And now, for the nightly news.
For students approaching or solidly sitting in Intermediate Land, a unit focused on news reporting can add some real power to world language class. Consider what pops up in the news:
- high-interest stories (engagement!)
- interviews (multiple voices!)
- culture (practices + perspectives!)
- the perfect tenses (“17 people have gotten sick after a strange school lunch mishap” – a tense that’s fairly elusive in high-interest authentic resources)
I spent half the spring semester (remember, seeing learners once a week) on a news unit, and it turned out to be a lot of fun. Several of my learners reported (haha) it was the most engaging unit last year. Thanks to some good habits I’d already developed and a session on news at the Central States conference, I landed on some powerful ways to supercharge my news unit, both to make it more fun and to make it super easy to plan. I mean super easy. Let’s talk through how you can build and pull off a more successful news unit.
Comprehensify a few very high-interest news stories
I planned my news unit to last six weeks. For the first 5 weeks, we focused on one news story each week. In the final week, learners in groups of 3 worked on doing their own newscast reports on the story they agreed was a favorite in their group.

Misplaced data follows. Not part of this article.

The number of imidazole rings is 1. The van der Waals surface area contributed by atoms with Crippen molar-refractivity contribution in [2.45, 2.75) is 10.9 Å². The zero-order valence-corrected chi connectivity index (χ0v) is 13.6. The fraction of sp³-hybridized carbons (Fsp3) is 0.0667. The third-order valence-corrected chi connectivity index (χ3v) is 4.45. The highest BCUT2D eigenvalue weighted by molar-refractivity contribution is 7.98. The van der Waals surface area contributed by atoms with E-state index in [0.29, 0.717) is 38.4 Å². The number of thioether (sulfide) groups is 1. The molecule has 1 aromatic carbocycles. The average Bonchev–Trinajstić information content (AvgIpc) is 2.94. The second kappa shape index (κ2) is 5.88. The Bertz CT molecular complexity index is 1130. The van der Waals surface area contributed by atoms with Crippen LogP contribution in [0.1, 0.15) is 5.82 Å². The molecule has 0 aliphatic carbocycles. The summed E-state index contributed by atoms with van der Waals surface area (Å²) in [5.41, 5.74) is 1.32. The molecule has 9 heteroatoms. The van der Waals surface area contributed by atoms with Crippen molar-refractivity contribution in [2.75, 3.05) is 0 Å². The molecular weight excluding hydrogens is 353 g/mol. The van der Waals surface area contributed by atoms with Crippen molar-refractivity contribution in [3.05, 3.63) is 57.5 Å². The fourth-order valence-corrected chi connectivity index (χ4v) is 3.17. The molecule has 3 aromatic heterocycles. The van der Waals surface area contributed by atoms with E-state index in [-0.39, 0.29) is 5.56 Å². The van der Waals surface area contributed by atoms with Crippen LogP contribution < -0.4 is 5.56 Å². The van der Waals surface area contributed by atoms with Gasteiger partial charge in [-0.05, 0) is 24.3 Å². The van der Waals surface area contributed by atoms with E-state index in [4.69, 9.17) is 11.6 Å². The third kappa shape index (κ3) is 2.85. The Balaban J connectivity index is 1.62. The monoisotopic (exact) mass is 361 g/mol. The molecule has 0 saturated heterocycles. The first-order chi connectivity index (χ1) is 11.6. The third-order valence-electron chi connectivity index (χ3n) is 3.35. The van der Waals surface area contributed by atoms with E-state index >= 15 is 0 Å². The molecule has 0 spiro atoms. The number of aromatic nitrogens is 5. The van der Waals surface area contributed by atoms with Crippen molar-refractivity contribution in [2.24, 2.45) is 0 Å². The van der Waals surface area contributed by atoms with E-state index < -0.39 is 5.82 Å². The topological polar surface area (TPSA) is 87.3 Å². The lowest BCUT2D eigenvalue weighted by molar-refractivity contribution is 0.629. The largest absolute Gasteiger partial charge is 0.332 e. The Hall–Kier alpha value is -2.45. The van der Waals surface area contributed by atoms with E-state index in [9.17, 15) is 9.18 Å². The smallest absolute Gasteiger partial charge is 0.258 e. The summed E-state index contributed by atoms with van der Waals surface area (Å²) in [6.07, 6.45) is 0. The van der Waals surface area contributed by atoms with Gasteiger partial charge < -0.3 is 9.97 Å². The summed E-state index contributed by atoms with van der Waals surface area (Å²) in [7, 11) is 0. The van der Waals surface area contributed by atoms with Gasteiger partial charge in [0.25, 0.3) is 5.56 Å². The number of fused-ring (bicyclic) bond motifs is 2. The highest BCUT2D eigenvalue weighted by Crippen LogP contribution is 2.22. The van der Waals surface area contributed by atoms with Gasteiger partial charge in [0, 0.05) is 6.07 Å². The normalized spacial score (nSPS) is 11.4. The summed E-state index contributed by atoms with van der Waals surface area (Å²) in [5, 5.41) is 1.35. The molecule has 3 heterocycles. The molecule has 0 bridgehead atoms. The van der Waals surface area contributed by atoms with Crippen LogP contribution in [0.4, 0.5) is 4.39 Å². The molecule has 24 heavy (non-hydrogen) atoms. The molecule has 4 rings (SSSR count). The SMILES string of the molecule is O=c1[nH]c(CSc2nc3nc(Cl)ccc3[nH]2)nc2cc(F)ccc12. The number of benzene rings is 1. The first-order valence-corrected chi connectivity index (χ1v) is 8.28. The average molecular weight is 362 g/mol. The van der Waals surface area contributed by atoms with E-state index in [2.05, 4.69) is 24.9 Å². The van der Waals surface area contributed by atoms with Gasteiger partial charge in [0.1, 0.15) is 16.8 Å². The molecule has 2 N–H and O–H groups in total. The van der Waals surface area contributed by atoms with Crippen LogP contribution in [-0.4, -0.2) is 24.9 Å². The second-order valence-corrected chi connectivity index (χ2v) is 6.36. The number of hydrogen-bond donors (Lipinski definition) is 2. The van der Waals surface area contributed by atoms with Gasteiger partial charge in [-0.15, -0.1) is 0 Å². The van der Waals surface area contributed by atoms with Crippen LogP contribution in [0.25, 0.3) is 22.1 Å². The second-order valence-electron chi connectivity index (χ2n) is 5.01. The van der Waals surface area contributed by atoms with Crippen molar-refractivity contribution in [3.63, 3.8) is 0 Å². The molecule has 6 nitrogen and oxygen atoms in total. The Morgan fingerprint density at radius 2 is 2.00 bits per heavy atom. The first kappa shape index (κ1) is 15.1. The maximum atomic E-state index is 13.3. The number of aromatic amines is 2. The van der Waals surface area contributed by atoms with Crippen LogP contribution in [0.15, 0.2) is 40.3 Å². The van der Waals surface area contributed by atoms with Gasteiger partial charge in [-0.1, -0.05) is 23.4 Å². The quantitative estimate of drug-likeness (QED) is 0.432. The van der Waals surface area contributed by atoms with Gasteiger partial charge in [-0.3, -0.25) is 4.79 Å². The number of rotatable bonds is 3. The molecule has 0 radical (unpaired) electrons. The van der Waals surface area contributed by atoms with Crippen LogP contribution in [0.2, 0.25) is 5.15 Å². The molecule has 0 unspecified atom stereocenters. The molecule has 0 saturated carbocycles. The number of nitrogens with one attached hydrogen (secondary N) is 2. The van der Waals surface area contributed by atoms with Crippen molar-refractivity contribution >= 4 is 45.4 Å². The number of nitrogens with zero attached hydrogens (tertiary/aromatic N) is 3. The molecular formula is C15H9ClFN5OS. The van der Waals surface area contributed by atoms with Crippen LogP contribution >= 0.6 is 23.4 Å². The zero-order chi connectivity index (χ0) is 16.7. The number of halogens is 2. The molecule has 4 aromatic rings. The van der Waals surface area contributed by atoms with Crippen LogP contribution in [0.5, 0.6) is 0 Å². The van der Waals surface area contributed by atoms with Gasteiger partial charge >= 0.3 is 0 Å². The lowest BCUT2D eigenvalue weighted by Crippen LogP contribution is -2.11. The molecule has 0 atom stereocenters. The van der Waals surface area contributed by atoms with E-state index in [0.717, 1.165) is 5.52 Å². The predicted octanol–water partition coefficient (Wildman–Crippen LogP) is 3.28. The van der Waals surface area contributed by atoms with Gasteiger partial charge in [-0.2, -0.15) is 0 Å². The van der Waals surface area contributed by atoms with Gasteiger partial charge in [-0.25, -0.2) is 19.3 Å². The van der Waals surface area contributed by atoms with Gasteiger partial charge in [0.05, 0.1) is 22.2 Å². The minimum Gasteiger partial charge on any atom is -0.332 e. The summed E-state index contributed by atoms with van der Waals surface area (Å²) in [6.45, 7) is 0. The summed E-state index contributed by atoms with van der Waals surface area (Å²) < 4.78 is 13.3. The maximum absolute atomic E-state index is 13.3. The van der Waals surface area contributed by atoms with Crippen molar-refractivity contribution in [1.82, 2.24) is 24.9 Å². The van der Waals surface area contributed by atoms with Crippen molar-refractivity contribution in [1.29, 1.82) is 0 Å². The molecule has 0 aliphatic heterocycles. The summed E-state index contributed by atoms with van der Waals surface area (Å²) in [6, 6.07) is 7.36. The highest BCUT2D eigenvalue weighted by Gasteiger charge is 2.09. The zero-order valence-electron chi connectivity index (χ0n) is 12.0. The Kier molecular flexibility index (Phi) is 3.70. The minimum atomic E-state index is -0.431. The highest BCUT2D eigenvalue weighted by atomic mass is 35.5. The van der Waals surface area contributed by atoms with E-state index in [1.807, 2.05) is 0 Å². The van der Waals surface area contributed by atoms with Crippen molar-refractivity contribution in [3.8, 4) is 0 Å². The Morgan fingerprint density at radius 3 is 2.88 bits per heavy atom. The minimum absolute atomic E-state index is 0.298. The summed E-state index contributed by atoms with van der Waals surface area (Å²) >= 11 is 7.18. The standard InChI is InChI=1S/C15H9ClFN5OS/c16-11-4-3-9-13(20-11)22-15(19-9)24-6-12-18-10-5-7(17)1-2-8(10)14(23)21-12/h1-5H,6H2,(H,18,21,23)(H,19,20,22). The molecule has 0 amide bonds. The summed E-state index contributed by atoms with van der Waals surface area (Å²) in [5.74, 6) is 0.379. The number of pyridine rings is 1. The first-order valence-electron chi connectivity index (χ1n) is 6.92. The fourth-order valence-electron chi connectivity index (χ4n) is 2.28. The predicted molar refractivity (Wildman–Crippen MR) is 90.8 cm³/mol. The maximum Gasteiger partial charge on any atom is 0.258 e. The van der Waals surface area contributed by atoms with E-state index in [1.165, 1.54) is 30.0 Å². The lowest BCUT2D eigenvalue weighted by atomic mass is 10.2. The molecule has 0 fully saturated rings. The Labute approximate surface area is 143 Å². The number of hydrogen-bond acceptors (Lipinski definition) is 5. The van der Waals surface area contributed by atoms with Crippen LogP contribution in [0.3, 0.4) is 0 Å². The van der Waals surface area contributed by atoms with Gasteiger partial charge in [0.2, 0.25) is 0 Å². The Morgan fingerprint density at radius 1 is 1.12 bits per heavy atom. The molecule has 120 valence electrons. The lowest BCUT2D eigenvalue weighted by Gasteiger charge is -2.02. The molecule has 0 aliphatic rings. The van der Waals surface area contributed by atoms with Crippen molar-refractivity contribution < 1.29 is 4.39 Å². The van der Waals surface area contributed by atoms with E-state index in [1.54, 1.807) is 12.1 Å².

You don’t have to write out the stories ahead of time, but it helped me break down the planning to have pre-planned what stories we were going to do. These are the stories I chose:
- The crazy fantastic 2008 rescue of a presidential candidate, 3 American military contractors, and 11 police officers from FARC in Colombia
- The crazy fantastic 2010 rescue of the 33 miners trapped underground in Chile
- The September 2017 earthquake in Mexico City and neighboring areas
- Hurricane María’s devastating hit on Puerto Rico in September 2017
- The ongoing crisis in Venezuela
The Venezuelan crisis was the longest one for me to try to distill into as few comprehensible sentences as possible, but I’m pretty proud of getting the most into only 13 sentences! So, my longest news story was 13 sentences.